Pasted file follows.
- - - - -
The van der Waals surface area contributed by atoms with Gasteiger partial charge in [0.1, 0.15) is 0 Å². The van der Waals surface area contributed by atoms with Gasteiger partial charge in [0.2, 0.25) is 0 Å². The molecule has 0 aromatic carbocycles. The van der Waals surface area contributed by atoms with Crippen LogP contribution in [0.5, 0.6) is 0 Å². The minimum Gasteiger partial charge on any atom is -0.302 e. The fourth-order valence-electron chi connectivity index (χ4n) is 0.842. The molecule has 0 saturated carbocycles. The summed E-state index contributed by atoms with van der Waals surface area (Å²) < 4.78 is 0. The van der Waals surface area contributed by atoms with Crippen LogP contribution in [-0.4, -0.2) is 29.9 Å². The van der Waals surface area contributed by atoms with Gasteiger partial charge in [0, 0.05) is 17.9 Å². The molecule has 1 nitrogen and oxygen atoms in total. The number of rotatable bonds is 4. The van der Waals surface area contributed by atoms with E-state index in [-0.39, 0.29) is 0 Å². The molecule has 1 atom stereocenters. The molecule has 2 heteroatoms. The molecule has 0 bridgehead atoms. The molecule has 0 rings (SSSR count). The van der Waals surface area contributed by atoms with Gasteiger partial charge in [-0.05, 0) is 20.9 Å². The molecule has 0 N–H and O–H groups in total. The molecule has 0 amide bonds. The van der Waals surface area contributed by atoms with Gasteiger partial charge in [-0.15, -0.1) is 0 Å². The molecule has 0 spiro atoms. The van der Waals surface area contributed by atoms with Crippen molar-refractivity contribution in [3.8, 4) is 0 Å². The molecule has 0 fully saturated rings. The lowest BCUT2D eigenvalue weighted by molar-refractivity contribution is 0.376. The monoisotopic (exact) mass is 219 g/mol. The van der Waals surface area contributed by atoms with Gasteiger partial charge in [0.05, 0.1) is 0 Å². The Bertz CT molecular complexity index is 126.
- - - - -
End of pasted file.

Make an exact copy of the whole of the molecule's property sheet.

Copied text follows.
The van der Waals surface area contributed by atoms with Gasteiger partial charge in [0.1, 0.15) is 0 Å². The van der Waals surface area contributed by atoms with Gasteiger partial charge in [0.2, 0.25) is 0 Å². The molecule has 0 aromatic carbocycles. The van der Waals surface area contributed by atoms with Crippen LogP contribution in [0.5, 0.6) is 0 Å². The minimum Gasteiger partial charge on any atom is -0.302 e. The fourth-order valence-electron chi connectivity index (χ4n) is 0.842. The molecule has 0 saturated carbocycles. The summed E-state index contributed by atoms with van der Waals surface area (Å²) < 4.78 is 0. The van der Waals surface area contributed by atoms with Crippen LogP contribution in [-0.4, -0.2) is 29.9 Å². The van der Waals surface area contributed by atoms with Gasteiger partial charge in [0, 0.05) is 17.9 Å². The molecule has 1 nitrogen and oxygen atoms in total. The number of rotatable bonds is 4. The van der Waals surface area contributed by atoms with E-state index in [-0.39, 0.29) is 0 Å². The molecule has 1 atom stereocenters. The molecule has 2 heteroatoms. The molecule has 0 bridgehead atoms. The molecule has 0 rings (SSSR count). The van der Waals surface area contributed by atoms with Gasteiger partial charge in [-0.05, 0) is 20.9 Å². The molecule has 0 N–H and O–H groups in total. The molecule has 0 amide bonds. The van der Waals surface area contributed by atoms with Gasteiger partial charge in [-0.15, -0.1) is 0 Å². The molecule has 0 spiro atoms. The van der Waals surface area contributed by atoms with Crippen molar-refractivity contribution in [3.8, 4) is 0 Å². The molecule has 0 fully saturated rings. The lowest BCUT2D eigenvalue weighted by molar-refractivity contribution is 0.376. The monoisotopic (exact) mass is 219 g/mol. The van der Waals surface area contributed by atoms with Gasteiger partial charge in [0.05, 0.1) is 0 Å². The Bertz CT molecular complexity index is 126.